Write your own insect myth

When I was researching insect mythology, I came across an interesting paper which used insect myths to “foster active learning” in undergraduate courses.  It outlines a course approach which begins with discussing what a myth is then the students are asked to read a variety of insect myths from a range of sources.  As we’ve already seen, it is often possible to group these in terms of themes such as creation or explanations for behaviours.  A working definition of a myth is then provided.

Working definition of a myth*
A myth: is a story that explains or relates the origin of a natural phenomenon, cultural belief, or tradition. It often answers a fundamental question (e.g. How was the world made? Why does the sun/moon move across the sky? Where do souls go after death?). Myths may justify existing social systems and/ or account for traditional rites and customs, including cosmological and supernatural traditions of a people, their gods, heroes, cultural traits, and religious beliefs.
A myth may:

  • invoke supernatural events and gods
  • contain elements of a legendary and fabulous nature
  • be associated with religious ceremonies
  • illustrate geographical, historical, anthropological knowledge
  • explain characteristics of plants, animals, and other life forms

*Excerpted from: The Columbia Encyclopedia (1950), New Larousse Encyclopedia of Mythology (1972), and Leach (1984).

Students are then allocated an insect from a list which includes: caddisfly, praying mantis, monarch butterfly, death-watch beetle, drugstore/ cigarette beetle, house/dust mite, green lacewing, mantispid, flea, mayfly; dance fly, water strider, and aphid-tending ant.  They are asked to read through some information about their insect which covers biology, ecology and behaviour.  Once they are familiar with their insect, they then have to write their own insect myth.

Having read this paper around the time I read White Clouds and the BQE; Using Children’s Literature to Explore the Theme of Nature in the City by Susan Karwoska (included in The Alphabet of Trees), I became interested in the idea of myth making.

White Clouds describes engaging with elementary school children (as apposed to undergraduates) and despite the significant age and ability gaps between the two approaches, there were a number of overlaps.  In White Clouds, Karwoska is working with children who live around the Brooklyn-Queens Expressway (BQE) who have a specific view and experience of nature:

“Nature? Ick, disgusting!” said a girl, a bright and outspoken first grader.  “What do you mean I asked her. “Cockroaches!”

Over the course of twelve weeks Karwoska works with the class, asking them to “observe, to dream about, to imagine, and to remember the presence of nature in their city lives”.  They read myths and stories and poems and went outside the classroom.  They looked closely at objects from nature and drew pictures.  As well as a number of other activities, they spend time looking at, and generating, creation myths.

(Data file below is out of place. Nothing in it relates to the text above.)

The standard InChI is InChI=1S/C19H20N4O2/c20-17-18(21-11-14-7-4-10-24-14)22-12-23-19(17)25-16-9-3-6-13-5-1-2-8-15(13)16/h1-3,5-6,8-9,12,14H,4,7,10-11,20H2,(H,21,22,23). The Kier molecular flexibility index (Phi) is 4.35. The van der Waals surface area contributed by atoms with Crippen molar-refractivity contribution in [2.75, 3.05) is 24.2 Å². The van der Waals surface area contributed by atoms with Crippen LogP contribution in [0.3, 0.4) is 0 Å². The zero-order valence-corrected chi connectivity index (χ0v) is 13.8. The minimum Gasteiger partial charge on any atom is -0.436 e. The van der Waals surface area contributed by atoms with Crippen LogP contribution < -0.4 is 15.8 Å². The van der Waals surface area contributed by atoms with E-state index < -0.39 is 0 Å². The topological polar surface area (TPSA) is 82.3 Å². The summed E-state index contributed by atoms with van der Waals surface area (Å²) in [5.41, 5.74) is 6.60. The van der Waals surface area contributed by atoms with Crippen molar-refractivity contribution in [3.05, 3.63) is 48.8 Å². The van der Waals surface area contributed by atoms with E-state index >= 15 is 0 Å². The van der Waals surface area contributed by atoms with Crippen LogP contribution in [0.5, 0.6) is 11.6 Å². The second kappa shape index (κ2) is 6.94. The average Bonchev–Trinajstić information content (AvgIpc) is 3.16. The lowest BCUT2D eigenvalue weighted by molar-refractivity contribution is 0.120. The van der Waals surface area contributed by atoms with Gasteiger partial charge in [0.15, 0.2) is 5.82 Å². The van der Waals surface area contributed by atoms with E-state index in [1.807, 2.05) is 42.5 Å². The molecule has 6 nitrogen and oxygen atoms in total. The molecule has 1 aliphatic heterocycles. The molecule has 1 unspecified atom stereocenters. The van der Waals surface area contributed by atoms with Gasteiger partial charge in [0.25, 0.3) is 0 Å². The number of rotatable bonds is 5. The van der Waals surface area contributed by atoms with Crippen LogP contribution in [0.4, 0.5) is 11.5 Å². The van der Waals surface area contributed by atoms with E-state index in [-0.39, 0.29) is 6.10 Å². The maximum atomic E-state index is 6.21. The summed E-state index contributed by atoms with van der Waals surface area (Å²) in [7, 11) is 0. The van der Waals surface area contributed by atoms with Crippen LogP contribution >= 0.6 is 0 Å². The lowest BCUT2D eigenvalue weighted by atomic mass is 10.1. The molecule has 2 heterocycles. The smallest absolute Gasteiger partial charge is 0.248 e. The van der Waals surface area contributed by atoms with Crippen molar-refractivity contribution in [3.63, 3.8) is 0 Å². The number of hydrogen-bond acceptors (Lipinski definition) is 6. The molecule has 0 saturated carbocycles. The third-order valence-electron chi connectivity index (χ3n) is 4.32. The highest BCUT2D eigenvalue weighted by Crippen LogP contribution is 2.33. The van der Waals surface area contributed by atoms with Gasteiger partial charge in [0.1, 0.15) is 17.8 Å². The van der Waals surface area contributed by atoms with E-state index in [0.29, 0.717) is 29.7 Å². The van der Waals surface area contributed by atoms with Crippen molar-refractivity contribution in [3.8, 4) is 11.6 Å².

“Young children – like the people of the ancient cultures that gave birth to these myths – lack the scientific knowledge to explain the world around them, and so must use what they know and imagine to piece together an explanation.”

The creation myths they write are about what was here “at the beginning of the beginning” and how what is here now came to be.  There are a number of dinosaurs in the myths they wrote as well as some biblical references but, as you’d expect with children, there are also some really nice nuggets:

“Mother Nature made the plants.  She had magic and she made the seeds out of her magic… The electricity came from a thunderstorm… The Statue of Liberty did not exist until mine workers dug her out of the ground.”

The way children see the world can be amazing, inspiring and eye opening and it’s such a hard skill to hold onto as we grow up and we learn why things are how they are and become vessels of facts.

Having read both of these pieces, I was feeling inspired to attempt my own insect myth but a part of me was reluctant, knowing I could never catch hold of something as so wonderful as miners digging the statue of liberty out the ground.  Nevertheless, here is my first draft:

A long, long time ago, long before the beginning of time even, there was a tree.  Its roots ran deep into the rich, blackness.  Its branches reached tall, grasping towards the light.  Pulling in the wondrous light and sucking up the fertile dark, the treed stood and stood, growing little by little, until one day, on one branch, right at the tip, appeared a twinkling, glowing fruit.  As the tree pulled in more wondrous light and sucked up more fertile dark, more and more twinkling, glowing fruits grew until the tree was alight with hundreds of sparkling lights.

A nibbling insect came along, entranced by the twinkling.  Desperate to take one of the glowing fruits home, the nibbling insect nibbled through the stem of the fruit.  But before the nibbling insect could catch the fruit, it fell from the tree.  Falling and falling and falling through the darkness until at last it came to a stop.  Here it glowed brightly and became the sun.  The nibbling insect kept trying, desperate to take home a twinkling, glowing fruit, but every time the nibbling insect nibbled through the stem, the fruit would fall and fall and fall until it came, at last, to a stop.  And this is how the stars were made.  The nibbling insect is still up there, nibbling away at fruit stems, desperately hoping to take home a twinkling, glowing fruit but never quite succeeding.

I felt it was important to post a first draft as the internet is so full of polished work that’s been edited and edited and we never see first drafts of anything which can feel a bit disheartening.  This is also why I include a lot of half edited, not yet finished, poems on my blog.

Insect mythology